Shingles is an infection of the skin caused by the same virus that causes chickenpox, and can be a very painful condition.

There are approximately one million cases of Shingles each year in the U.S., and over the course of a lifetime, about one in three people will develop Shingles. The risk of contracting Shingles increases over time, with those who are over the age of 50 at a much higher risk. One common complication of Shingles is known as Post Herpetic Neuralgia—severe pain in the areas where the Shingles occurred.

While children can contract Shingles, it is not very common. Those with weakened or suppressed immune systems, as well as older adults are more likely to be hospitalized with complications of Shingles. The incidence of Shingles has been steadily increasing, although scientists are not sure why. It is possible that this increase in the number of Shingles cases could be due to widespread vaccination against chickenpox, which appears to boost the immunity to the Shingles virus.

Symptoms of Shingles

There are just a few symptoms associated with Shingles, including:

  • A blistering skin rash
  • A rash which appears in one or more distinctive “bands”
  • Tingling and numbness in the area affected by Shingles
  • A rash on a quarter of the face
  • Pain from the Shingles rash, sometimes described as “constant,” “dull,” “burning,” “gnawing,” “sharp,” or “stabbing”

Causes of Shingles

In most cases of Shingles, there is no clear case as to why the virus is activated and begins multiplying, however some possible causes include:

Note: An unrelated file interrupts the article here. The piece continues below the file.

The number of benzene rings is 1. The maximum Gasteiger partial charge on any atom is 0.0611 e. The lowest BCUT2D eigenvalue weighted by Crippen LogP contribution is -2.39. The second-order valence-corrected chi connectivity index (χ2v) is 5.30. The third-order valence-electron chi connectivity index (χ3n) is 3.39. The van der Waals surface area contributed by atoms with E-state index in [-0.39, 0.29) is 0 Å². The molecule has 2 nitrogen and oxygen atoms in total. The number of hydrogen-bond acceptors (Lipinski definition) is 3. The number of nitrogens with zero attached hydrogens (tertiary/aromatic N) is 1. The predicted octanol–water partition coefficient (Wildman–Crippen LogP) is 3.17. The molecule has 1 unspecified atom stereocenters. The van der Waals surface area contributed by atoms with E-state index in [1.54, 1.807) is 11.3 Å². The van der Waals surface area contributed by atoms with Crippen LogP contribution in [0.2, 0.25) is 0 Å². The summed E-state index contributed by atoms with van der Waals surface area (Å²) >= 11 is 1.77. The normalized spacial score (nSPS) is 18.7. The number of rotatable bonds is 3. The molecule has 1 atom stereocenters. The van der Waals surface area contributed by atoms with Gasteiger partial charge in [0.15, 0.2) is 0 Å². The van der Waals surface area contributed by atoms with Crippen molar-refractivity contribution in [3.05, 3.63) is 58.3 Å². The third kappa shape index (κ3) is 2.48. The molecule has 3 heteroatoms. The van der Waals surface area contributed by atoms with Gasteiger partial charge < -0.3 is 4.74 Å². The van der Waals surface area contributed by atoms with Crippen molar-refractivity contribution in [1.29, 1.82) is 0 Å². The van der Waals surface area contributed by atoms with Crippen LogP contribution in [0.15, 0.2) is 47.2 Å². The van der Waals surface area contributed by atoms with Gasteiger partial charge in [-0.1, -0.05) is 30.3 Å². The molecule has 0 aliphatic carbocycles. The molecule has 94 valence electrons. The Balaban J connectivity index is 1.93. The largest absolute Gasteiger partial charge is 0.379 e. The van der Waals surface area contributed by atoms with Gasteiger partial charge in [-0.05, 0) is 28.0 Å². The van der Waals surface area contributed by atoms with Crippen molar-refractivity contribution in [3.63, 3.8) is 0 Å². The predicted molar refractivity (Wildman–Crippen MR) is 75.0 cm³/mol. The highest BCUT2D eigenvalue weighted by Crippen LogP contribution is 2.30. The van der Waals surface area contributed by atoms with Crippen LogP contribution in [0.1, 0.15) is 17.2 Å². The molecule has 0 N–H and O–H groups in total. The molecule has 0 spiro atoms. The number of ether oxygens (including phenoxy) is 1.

• A weakened immune system
  • Aging
  • Certain cancers
  • Unusual stress
  • Chemotherapy or radiation
  • Certain medications, including immunosuppressive drugs
  • An organ transplant

Diagnosis of Shingles

Shingles are typically diagnosed by a physician, based on the distinctive appearance of the rash. If the diagnosis is unclear, your doctor may take a swab of fluid from the Shingles blisters to test for antibodies to the chickenpox virus.

Treatment of Shingles Pain

The interventional pain management specialists at Seattle Pain will work hard to develop a comprehensive plan to treat the pain associated with your Shingles. We typically combine both traditional and non-traditional pain treatments at Seattle Pain in order to help you get relief from your pain and get back to your life. Some of the treatments we may use for your Shingles pain include:

  • Anti-inflammatory medications such as prednisone or corticosteroids to reduce swelling
  • Prescription opioid pain medications

Are you suffering from painful shingles?

Contact Our Seattle Interventional Pain Management Specialists

We understand that pain can completely derail your life. At Seattle Pain, our primary goal is to relieve your pain and improve your quality of life. We believe in treating the whole patient – and not just the injury. You do not have to live in pain. Call us today at 253-944-1289 or complete a contact form today.

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